A is for Ammonite

“Ammonites were free-swimming molluscs of the ancient oceans, living around the same time that the dinosaurs walked the Earth and disappearing during the same extinction event.”BBC Natureย 


ammonite 2I love the idea of a free swimming creature roaming the oceans before a time that we can imagine. It translates, in my brain, as being a free spirit. Just wandering around and going where ever its fancy, or the current, took it. Moving freely. Beautiful.

Ironic that the only evidence of it’s existence is now stone. All movement vanished. Still beautiful in its architecture.

When we first moved into our house and started digging up the garden, we uncovered a fair number of ammonite fossils. Imported or original? I don’t know. We have split rocks and found more. Also the house is over 260 years old and made of the same stone. So maybe the ammonites ended their free spirited days in our back garden. Maybe we have many more, embedded within the walls. Out of sight.

When we had the house repointed a few years ago, I asked the builders to incorporate them into the walls. Randomly placed, but firmly positioned.ย  Every now and again, the children will spot another one. This one is easy to find near the front door. I like the quirkiness of it and the way it catches the afternoon sun. Like a rainbow made of stone.


I’m joining in with the talented PODcast’s Alphabet Project. A time to focus on improving my photography (My father will be pleased!). Today is the first one, so it’s theme is A. Please go over and take a look.

29 thoughts on “A is for Ammonite

  • Wednesday 14 May, 2014 at 11:01 am

    These really are so interesting aren’t they and really do make you think! They do look really beautiful too.

    • Wednesday 14 May, 2014 at 11:16 pm

      I find the time scale and shift in environment is thought provoking.

  • Wednesday 14 May, 2014 at 11:29 am

    ๐Ÿ˜› How lucky you guys are to actually have ammonites in your garden. We went fossil hunting over at the Jurassic coast a couple of years ago and absolutely enjoyed it. Must do that again soon! ๐Ÿ™‚ #alphabetphoto.

    • Wednesday 14 May, 2014 at 11:19 pm

      We love fossil hunting. We’ve been down to Charmouth and Watchet. A definite family favourite outting.

  • Wednesday 14 May, 2014 at 1:28 pm

    Brilliant photo and a great story behind it, what a great idea to put them into the pointing. I wonder how many more you have tucked away inside the walls…

    • Wednesday 14 May, 2014 at 11:22 pm

      To be honest, I was starting to wonder how to preserve them. Fortunately our builders are old friends and were willing to humour me.

  • Wednesday 14 May, 2014 at 1:38 pm

    Wow!!!!! I can’t believe you found these in your own garden. My son would be very jealous, he loves ammonites. I will show him this pic when I pick him up from nursery.

    • Wednesday 14 May, 2014 at 11:24 pm

      It is a funny old place, so finding these just fitted in with the house’s character perfectly.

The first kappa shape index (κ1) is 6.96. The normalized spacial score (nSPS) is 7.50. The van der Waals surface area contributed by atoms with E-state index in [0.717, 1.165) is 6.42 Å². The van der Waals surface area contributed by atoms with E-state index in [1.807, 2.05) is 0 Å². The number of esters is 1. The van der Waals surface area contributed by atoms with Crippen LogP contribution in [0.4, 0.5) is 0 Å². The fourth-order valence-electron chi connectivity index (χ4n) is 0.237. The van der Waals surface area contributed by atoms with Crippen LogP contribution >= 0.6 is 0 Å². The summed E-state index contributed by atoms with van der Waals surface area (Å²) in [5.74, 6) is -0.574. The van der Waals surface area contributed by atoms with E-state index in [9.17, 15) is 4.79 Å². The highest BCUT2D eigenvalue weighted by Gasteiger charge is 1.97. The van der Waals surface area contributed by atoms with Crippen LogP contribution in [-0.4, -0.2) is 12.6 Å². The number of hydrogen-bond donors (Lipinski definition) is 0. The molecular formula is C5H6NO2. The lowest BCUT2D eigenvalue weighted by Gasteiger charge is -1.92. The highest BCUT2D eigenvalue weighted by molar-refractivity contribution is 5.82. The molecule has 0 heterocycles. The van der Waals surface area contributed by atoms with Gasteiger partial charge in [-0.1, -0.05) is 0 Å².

• Wednesday 14 May, 2014 at 3:50 pm

    Oh wow how fabulous to have ammonites in your garden, what a great find. Fossils are fascinating, I saw a few of my dad’s recently they’re beautiful. It’s a rather lovely idea to think there may be more in the walls too. Awesome post, thank you so much for sharing and joining in #alphabetphoto

    • Wednesday 14 May, 2014 at 11:28 pm

      Loving this new photo challenge. Using the alphabet is perfect. So many different ways to interpret it, but still restricts it.

  • Wednesday 14 May, 2014 at 6:02 pm

    How wonderful to find these in your garden, so interesting. And, I love the idea of adding them to your house, that’s just brilliant! #alphabetphoto

    • Wednesday 14 May, 2014 at 11:30 pm

      Certainly ensures that I don’t lose them. They tended to get scattered around the garden. Free spirited, for sure.

    • Wednesday 14 May, 2014 at 11:31 pm

      I’ve grown so used to them being in our garden that I tend to forget its not the norm. I’m sure the children are growing up assuming that everyone has ammonites in their garden.

    • Wednesday 14 May, 2014 at 11:32 pm

      Ha. I’m sure most stones have some interesting tales to tell.

  • Wednesday 14 May, 2014 at 11:08 pm

    Wow, I have a small boy who is obsessed by all things prehistoric so he would love finding the ammonites on your house!

    • Wednesday 14 May, 2014 at 11:35 pm

      My son loves dinosaurs. I’m forever surprised that at the age of 6 he can spout the most amazing facts about them. He wants to be a paleontologist.

  • Thursday 15 May, 2014 at 8:10 am

    Ammonite fossils are fascinating – we have one at home that we bought whilst on holiday in Dorset! Here’s my A for #AlphabetPhoto x

    • Thursday 15 May, 2014 at 10:57 am

      Totally agree. ๐Ÿ™‚

    • Thursday 15 May, 2014 at 2:17 pm

      It’s good to know the next generation are interested in them.

    • Thursday 15 May, 2014 at 2:19 pm

      I’m inspired by its freedom in life and the beautiful structure it left behind. Opposite but complementary.

  • Thursday 15 May, 2014 at 11:46 pm

    That is stunning! I love ammonites, such a delicate fossil to find and so intriguing.


    • Friday 16 May, 2014 at 12:09 am

      They are intriguing, aren’t they? Always a thrill to find one.

  • Sunday 18 May, 2014 at 4:55 pm

    Brilliant photo and a great post. My eldest is amazed by ammonites at the moment; my Mum has a couple of little ones and various fossils she’s collected and my Daughter cannot get enough of them. So fascinating.

    • Sunday 18 May, 2014 at 6:34 pm

      They are fascinating and so much to learn.

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